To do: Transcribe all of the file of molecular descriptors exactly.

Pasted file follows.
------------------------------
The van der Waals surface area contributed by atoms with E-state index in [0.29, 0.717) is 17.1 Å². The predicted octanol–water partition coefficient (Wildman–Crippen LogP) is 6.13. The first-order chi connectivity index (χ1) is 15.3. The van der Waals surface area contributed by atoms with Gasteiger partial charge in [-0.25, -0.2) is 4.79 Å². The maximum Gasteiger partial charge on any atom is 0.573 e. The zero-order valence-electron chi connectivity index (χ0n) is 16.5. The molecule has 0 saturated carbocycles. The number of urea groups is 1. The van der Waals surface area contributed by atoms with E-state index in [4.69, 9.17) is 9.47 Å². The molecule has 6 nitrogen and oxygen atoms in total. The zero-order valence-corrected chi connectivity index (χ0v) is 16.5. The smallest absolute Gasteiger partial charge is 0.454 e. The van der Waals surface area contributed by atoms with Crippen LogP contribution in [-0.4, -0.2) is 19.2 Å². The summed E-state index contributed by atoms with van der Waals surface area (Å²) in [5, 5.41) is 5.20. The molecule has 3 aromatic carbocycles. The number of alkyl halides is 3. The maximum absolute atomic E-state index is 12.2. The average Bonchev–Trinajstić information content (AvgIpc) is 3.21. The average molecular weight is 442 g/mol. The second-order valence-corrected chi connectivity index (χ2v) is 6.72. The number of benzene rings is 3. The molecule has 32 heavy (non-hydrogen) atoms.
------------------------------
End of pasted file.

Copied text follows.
The van der Waals surface area contributed by atoms with E-state index in [0.29, 0.717) is 17.1 Å². The predicted octanol–water partition coefficient (Wildman–Crippen LogP) is 6.13. The first-order chi connectivity index (χ1) is 15.3. The van der Waals surface area contributed by atoms with Gasteiger partial charge in [-0.25, -0.2) is 4.79 Å². The maximum Gasteiger partial charge on any atom is 0.573 e. The zero-order valence-electron chi connectivity index (χ0n) is 16.5. The molecule has 0 saturated carbocycles. The number of urea groups is 1. The van der Waals surface area contributed by atoms with E-state index in [4.69, 9.17) is 9.47 Å². The molecule has 6 nitrogen and oxygen atoms in total. The zero-order valence-corrected chi connectivity index (χ0v) is 16.5. The smallest absolute Gasteiger partial charge is 0.454 e. The van der Waals surface area contributed by atoms with Crippen LogP contribution in [-0.4, -0.2) is 19.2 Å². The summed E-state index contributed by atoms with van der Waals surface area (Å²) in [5, 5.41) is 5.20. The molecule has 3 aromatic carbocycles. The number of alkyl halides is 3. The maximum absolute atomic E-state index is 12.2. The average Bonchev–Trinajstić information content (AvgIpc) is 3.21. The average molecular weight is 442 g/mol. The second-order valence-corrected chi connectivity index (χ2v) is 6.72. The number of benzene rings is 3. The molecule has 32 heavy (non-hydrogen) atoms.